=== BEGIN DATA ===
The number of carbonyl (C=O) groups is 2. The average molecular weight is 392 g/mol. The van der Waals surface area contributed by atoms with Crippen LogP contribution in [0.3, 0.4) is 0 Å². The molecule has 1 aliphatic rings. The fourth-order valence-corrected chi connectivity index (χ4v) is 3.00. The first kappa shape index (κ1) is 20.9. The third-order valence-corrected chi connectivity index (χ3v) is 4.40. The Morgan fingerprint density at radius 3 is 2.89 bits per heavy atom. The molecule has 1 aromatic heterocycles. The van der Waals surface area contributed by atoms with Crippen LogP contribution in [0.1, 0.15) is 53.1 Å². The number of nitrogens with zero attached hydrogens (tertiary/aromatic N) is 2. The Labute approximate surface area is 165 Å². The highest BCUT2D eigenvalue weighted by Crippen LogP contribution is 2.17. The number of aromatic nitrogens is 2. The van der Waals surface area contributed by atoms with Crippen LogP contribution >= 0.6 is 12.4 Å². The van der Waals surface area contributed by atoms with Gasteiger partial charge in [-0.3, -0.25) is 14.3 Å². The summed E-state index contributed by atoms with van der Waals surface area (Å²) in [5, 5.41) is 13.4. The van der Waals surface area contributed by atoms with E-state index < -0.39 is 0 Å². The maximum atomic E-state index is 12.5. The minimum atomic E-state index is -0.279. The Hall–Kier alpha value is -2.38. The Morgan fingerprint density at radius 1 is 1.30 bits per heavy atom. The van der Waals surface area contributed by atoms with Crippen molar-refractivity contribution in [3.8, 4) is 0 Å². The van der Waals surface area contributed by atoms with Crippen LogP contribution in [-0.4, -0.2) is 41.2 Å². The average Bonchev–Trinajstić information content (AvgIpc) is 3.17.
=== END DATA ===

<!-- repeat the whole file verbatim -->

The number of carbonyl (C=O) groups is 2. The average molecular weight is 392 g/mol. The van der Waals surface area contributed by atoms with Crippen LogP contribution in [0.3, 0.4) is 0 Å². The molecule has 1 aliphatic rings. The fourth-order valence-corrected chi connectivity index (χ4v) is 3.00. The first kappa shape index (κ1) is 20.9. The third-order valence-corrected chi connectivity index (χ3v) is 4.40. The Morgan fingerprint density at radius 3 is 2.89 bits per heavy atom. The molecule has 1 aromatic heterocycles. The van der Waals surface area contributed by atoms with Crippen LogP contribution in [0.1, 0.15) is 53.1 Å². The number of nitrogens with zero attached hydrogens (tertiary/aromatic N) is 2. The Labute approximate surface area is 165 Å². The highest BCUT2D eigenvalue weighted by Crippen LogP contribution is 2.17. The number of aromatic nitrogens is 2. The van der Waals surface area contributed by atoms with Crippen LogP contribution >= 0.6 is 12.4 Å². The van der Waals surface area contributed by atoms with Gasteiger partial charge in [-0.3, -0.25) is 14.3 Å². The summed E-state index contributed by atoms with van der Waals surface area (Å²) in [5, 5.41) is 13.4. The van der Waals surface area contributed by atoms with E-state index < -0.39 is 0 Å². The maximum atomic E-state index is 12.5. The minimum atomic E-state index is -0.279. The Hall–Kier alpha value is -2.38. The Morgan fingerprint density at radius 1 is 1.30 bits per heavy atom. The van der Waals surface area contributed by atoms with Crippen molar-refractivity contribution in [3.8, 4) is 0 Å². The van der Waals surface area contributed by atoms with Crippen LogP contribution in [-0.4, -0.2) is 41.2 Å². The average Bonchev–Trinajstić information content (AvgIpc) is 3.17.